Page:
Brackley and beyond
29 Jan 2012
|So here we are, a New Year at last, only 11 hours behind home. It was strange having to wait knowing that everyone was partying already.
Cynthea is to stay on at Brackley until mid-March, then we will go back to Scotland. Tony is not sure where he will end up, but for the first 10 days he is in Brackley helping Cynthea as her relief carers are not coming in daily until the 9th.
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So, what did we do during January, 2012?
We went on a few trips as Cynthea's client likes to go for a ride in the car. We intended to drive back to Stratford-upon-Avon, and that is where we were headed, but a look at the map on the way showed us we were not to far away from a wee village called Chaddesley Corbett, in Worcestershire. We are not sure if any relatives hailed from there, but we know there were Corbetts there, so we change plans and head there instead.
It is a pretty wee village, a lot of Tudor style buildings and a huge Norman church. The drive through the village doesn’t take long! We call into The Swan for a beer and feed, but they don’t take cards, cash only like so many other pubs, and only a couple of people are in the restaurant area. So we head across the road to the general store, come post office, come tearooms. We walk through the store, hang a left at the Post Office at the back, and go through to the café, it is packed, but there is a table for us. The menu is very reasonably priced, the food is wonderful, and they take card payments.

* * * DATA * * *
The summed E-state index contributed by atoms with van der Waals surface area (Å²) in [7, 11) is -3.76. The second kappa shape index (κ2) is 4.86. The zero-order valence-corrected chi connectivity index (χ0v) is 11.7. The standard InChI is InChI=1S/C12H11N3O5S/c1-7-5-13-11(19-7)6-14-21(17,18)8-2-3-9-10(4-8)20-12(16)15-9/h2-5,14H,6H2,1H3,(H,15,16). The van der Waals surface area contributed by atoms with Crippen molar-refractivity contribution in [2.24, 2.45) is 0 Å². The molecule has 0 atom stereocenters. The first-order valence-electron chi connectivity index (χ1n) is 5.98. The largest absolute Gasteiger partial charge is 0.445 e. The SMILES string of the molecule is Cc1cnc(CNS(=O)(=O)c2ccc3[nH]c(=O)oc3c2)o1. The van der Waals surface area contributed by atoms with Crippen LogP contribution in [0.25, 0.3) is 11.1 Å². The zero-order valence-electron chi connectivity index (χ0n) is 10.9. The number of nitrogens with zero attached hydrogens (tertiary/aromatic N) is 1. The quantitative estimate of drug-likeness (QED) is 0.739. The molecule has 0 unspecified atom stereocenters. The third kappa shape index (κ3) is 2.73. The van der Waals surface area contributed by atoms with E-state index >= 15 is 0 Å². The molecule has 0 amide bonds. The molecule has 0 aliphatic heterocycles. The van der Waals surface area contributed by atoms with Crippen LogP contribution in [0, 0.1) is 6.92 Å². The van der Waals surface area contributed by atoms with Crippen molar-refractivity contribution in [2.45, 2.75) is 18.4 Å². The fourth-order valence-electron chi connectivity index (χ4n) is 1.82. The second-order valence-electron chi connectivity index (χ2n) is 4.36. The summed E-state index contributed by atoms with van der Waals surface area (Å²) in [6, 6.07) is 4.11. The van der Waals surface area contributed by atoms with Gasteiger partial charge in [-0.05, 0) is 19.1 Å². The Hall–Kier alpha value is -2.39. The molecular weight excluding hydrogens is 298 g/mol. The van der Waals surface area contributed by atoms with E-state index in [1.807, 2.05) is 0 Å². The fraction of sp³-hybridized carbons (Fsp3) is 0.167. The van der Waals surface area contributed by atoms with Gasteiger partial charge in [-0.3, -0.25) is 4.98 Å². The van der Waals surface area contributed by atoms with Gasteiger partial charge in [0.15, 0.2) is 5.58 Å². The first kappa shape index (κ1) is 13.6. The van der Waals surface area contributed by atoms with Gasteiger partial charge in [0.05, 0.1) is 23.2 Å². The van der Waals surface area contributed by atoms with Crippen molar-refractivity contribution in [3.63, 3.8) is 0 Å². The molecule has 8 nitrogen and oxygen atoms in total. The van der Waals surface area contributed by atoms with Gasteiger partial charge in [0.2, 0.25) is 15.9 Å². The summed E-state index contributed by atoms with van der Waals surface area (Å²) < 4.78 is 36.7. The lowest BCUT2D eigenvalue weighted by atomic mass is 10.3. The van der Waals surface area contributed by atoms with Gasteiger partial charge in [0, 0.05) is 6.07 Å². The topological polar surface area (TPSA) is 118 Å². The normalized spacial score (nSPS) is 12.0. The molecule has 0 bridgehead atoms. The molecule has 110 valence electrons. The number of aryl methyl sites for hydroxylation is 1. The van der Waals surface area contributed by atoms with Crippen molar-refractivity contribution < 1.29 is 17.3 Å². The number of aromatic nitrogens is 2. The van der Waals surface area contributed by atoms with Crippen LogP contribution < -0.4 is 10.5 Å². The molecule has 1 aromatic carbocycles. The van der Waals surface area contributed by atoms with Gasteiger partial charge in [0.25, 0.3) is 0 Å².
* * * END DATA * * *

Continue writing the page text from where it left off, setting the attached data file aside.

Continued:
We cannot do anything quickly when Michael is with us, so it is a leisurely lunch, then we hunt for souvenirs. The only things with Chaddesley Corbett on it are some postcards and Christmas cards, so we get a few to send (they will be able to be trotted out in another 11 ½ months).
At the churchyard we find the Corbett plot, and take down what details we can. Some of the stones are so weathered they are no longer legible. Tony takes some photos, and by enhancing the images can get a few more details. The camera battery decides to give up and Tony is not impressed, he was sure it had a full charge when we left home (and the spare battery has yet to arrive). At least the camera on the phone is a good one.
There is a big problem here with moles, a gross thought that, moles digging about in a graveyard! It is getting late and starting to rain by the time we leave just after three, and we didn’t get into the church to see if they had more records. We will look online and see what other records are about and try and establish if there is a family link or not.
By the time we get to Stratford-upon-Avon it is nearly 4pm and not far off dark. We will not be able to visit any Shakespeare houses today now, another day for that. It is too cold for Michael to be outside, so Tony takes a wander on his own to get a few photos and hopes the light is good enough. It is very pretty as the Christmas lights are still up.
We head back as we have a function at the retirement complex tonight, Cynthea says they are a good night, there will be supper and a few drinks, and a bit of dancing. Someone has come along to play the piano, and keeps everyone interested with quizzes on the music. Tony and Cynthea even know a few answers (the stuff from the 70’s and 80’s).
On Sunday we go out for a drive to drop some papers off with Andrew, Michael’s son in Buckingham a few miles away. He wont be home, so we take our time and end up at Silverstone race track. There is not anything on, but we see there is a visitor centre and decide to see if it is open. The sign on the door says the shop and café are open until 4pm, but everything is locked up, it is just after 3… but staff come and let us in. They have been open since 10am and we are the first (and only) customers of the day. We have a drink and cake and buy a souvenir, heading off to Buckingham soon after 4. Andrew arrives home just as we get there, so we stay for a coffee before heading back home.